Barksdale stops by for a visit with Coach Dupont and the Bulldogs

Barksdale stops by for a visit with Coach Dupont and the Bulldogs

Former Holmes Community College Bulldog and minor leaguer and now turned author Xan Barksdale took a break from his busy schedule Friday to visit with his former coach Kenny Dupont and the Holmes Community College Bulldog baseball team.

Barksdale played for the Bulldogs in the 2001 and 2002 seasons, where he was a two-time All-State selection and All-Region after the 2002 season. At Holmes, he received his associate's degree and was a member of Phi Theta Kappa, an international honor society for community colleges.

After Holmes, he played two seasons at Ole Miss before earning his bachelor's degree. He spent time with the Atlanta Braves organization after his playing days at Ole Miss.  He then moved into the coaching ranks at both Louisville and East Tennessee State University. He recently stepped aside from coaching to promote his book "Catching-101" and do speaking engagements on catching and baseball as a whole. His business, Xan Barksdale Baseball, is located in Johnson City, Tenn.

"I think giving back is really important," Barksdale said. "Because of my coaching career, I haven't been able to come back to Holmes as much as I wanted to over the past number of years but now that I have a little more free time, I plan to spend more time on campus and spend more time with the players who wear the same uniform that I used to wear and do as much as I can. I would like to help out in any way I can.

"I want to let them know Holmes is a great place to be," he said. "I'm proud of coming from here. I like to come back here. I think it's important to talk to those young guys."

Barksdale said coming to Holmes from Madison-Ridgeland Academy was one of the best decisions he's ever made. "It's an important time in any young man or woman's career or life as a whole when you come from a high school student to becoming an adult in the next few years," Barksdale said. "The Holmes campus in Goodman is where I did a lot of growing up.

"I came here, got a degree and played baseball for Coach Kenny Dupont, who has been one of the most instrumental male figures in my life," he said. "Other than my dad, he's one of the most important men I've been around. He helped me grow up and taught me a lot of lessons that have helped shape and mold me into the person I am today. We have a great relationship and talk regularly on the phone."

Writing a book of any kind never crossed Barksdale's mind until his personal journal kept growing with information that helped him in his playing and coaching careers.

"Then I looked up and thought I had too much information not to share with other people so I decided to organize it as a collection and as a book," Barksdale said. "With that I've really enjoyed sharing my knowledge of baseball and catching specifically. So I've continued to make a few DVDs and produce other content, but it definitely started with Catching 101."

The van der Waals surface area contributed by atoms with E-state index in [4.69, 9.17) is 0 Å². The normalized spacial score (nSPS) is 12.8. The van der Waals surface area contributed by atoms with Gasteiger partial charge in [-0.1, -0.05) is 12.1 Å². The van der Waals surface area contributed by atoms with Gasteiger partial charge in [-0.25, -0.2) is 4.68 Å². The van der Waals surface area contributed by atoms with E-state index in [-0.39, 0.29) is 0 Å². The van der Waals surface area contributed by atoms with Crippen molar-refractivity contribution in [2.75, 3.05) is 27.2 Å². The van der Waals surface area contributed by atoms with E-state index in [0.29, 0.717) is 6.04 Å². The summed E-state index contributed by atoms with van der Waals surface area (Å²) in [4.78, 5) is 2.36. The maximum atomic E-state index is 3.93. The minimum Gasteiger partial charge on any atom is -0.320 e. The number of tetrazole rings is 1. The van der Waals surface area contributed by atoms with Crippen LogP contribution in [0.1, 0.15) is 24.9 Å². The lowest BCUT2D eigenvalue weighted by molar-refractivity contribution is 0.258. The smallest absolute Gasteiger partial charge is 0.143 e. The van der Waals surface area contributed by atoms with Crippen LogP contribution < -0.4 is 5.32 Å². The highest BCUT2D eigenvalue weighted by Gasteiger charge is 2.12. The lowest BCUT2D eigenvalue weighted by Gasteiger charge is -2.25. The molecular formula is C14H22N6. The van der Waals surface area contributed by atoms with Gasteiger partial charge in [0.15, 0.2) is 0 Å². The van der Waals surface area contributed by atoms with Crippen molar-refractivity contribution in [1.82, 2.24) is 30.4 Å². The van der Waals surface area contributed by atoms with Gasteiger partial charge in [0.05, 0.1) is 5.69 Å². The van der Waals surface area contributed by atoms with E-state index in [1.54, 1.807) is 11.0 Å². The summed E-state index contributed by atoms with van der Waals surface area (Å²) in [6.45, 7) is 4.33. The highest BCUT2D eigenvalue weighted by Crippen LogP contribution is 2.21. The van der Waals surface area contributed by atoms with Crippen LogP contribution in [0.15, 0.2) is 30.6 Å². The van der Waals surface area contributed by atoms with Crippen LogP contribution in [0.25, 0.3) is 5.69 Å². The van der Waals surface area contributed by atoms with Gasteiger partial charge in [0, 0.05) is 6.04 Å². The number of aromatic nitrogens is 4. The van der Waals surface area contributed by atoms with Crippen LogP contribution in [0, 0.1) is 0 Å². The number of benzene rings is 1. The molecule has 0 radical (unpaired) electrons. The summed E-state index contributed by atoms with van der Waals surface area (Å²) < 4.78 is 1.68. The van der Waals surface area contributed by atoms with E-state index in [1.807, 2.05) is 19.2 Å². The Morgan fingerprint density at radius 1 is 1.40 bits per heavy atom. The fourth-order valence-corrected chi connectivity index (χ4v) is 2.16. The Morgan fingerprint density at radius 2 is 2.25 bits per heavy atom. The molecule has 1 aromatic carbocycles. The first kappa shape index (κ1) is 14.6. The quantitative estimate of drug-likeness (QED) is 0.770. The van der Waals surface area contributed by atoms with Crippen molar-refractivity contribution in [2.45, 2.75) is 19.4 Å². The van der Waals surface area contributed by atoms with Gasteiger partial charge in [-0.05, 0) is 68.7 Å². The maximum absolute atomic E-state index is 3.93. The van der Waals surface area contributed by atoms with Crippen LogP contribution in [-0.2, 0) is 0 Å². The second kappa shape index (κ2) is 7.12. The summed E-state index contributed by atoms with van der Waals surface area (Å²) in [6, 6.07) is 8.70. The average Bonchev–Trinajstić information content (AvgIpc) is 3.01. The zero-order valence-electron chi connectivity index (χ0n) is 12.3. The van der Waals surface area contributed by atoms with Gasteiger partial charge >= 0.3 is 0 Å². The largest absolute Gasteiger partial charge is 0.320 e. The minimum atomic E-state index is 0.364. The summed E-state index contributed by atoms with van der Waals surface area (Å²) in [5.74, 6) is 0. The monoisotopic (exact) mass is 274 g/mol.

To promote his book, he spends his time at baseball conventions and clinics talking about his book along with other aspects of the game. Barksdale was one of the featured speakers at CatcherCon in Nashville in December.

One of Barksdale's videos "10 Rules for Catchers" features 10 things every young catcher should keep in mind including: hustle, improve every day, set examples, be the leader, have good body language, work to win the starting job every day, championships are the only goal, work harder than everyone else, take pride in the small things and love to win and hate to lose.

"Almost everything is related to your attitude, effort and hustle which is something every player can control every single day," Barksdale said. "Those are things I learned that I feel are important. How you react to the circumstances is what speaks highly of you and what it speaks about you. These are the things the fans in stands notice and what I'd like to encourage the young players to do every time they get on the field."

Mental toughness is a huge part of being a successful baseball player, he said. "You are still going to have failure," Barksdale said. "Baseball is a game of failure and the key to having success is being able to minimize that and bounce back quickly."

A successful catcher has to have a lot of characteristics. "Number one you have to be a good leader," Barksdale said. "Everybody on the field is looking at you every single pitch so you have to have good body language. Everybody notices that and they see it and it affects them. You have to take control of the game and the pitcher.

"It's a very demanding physical job," he said. "It's hot in Mississippi and in the south. You'll have bumps and bruises. You have to be tough and want to get back there and get dirty."

There are a number of big league managers who were catchers during the playing careers. "I believe in major leagues so many catchers are being named managers of professional teams because of the inside knowledge they have in the game, and they get to see the game from a number of different angles," he said.

Barksdale also co-authored a book "Big League Nutrition" which is key to being a successful catcher or player in general. "One of the aspects of baseball I've always enjoyed is the working out aspect and the training part of it," Barksdale said. "I like being in the weight room and taking care of my body and pushing it beyond its limits. One of the things that dictates how far you can take your body is the food you put inside of it and how you treat it."

The book offers suggestions on what you should eat and should not eat. It helps them get their bodies in the shape they want it to be in, he said.

 

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